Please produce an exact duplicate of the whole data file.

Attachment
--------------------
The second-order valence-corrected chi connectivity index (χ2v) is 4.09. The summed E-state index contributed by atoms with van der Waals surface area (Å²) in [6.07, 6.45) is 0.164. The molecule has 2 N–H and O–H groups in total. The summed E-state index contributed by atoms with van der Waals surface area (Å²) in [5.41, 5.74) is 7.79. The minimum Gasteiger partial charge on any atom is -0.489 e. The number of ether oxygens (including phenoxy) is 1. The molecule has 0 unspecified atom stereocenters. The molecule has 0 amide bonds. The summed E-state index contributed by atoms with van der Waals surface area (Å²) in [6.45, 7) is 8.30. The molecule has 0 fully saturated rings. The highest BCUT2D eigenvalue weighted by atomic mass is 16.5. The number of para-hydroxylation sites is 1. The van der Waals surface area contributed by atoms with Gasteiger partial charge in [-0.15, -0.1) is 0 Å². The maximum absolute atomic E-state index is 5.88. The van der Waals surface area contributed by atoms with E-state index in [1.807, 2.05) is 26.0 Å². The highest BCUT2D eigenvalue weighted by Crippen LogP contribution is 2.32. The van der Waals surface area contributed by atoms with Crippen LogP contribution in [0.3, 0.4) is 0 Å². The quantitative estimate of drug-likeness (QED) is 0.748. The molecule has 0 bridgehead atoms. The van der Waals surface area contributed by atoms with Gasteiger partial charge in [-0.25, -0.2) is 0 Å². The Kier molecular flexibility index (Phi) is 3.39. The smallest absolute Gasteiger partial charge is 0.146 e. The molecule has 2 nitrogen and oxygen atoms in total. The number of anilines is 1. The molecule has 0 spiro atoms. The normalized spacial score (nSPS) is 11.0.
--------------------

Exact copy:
The second-order valence-corrected chi connectivity index (χ2v) is 4.09. The summed E-state index contributed by atoms with van der Waals surface area (Å²) in [6.07, 6.45) is 0.164. The molecule has 2 N–H and O–H groups in total. The summed E-state index contributed by atoms with van der Waals surface area (Å²) in [5.41, 5.74) is 7.79. The minimum Gasteiger partial charge on any atom is -0.489 e. The number of ether oxygens (including phenoxy) is 1. The molecule has 0 unspecified atom stereocenters. The molecule has 0 amide bonds. The summed E-state index contributed by atoms with van der Waals surface area (Å²) in [6.45, 7) is 8.30. The molecule has 0 fully saturated rings. The highest BCUT2D eigenvalue weighted by atomic mass is 16.5. The number of para-hydroxylation sites is 1. The van der Waals surface area contributed by atoms with Gasteiger partial charge in [-0.15, -0.1) is 0 Å². The maximum absolute atomic E-state index is 5.88. The van der Waals surface area contributed by atoms with E-state index in [1.807, 2.05) is 26.0 Å². The highest BCUT2D eigenvalue weighted by Crippen LogP contribution is 2.32. The van der Waals surface area contributed by atoms with Crippen LogP contribution in [0.3, 0.4) is 0 Å². The quantitative estimate of drug-likeness (QED) is 0.748. The molecule has 0 bridgehead atoms. The van der Waals surface area contributed by atoms with Gasteiger partial charge in [-0.25, -0.2) is 0 Å². The Kier molecular flexibility index (Phi) is 3.39. The smallest absolute Gasteiger partial charge is 0.146 e. The molecule has 2 nitrogen and oxygen atoms in total. The number of anilines is 1. The molecule has 0 spiro atoms. The normalized spacial score (nSPS) is 11.0.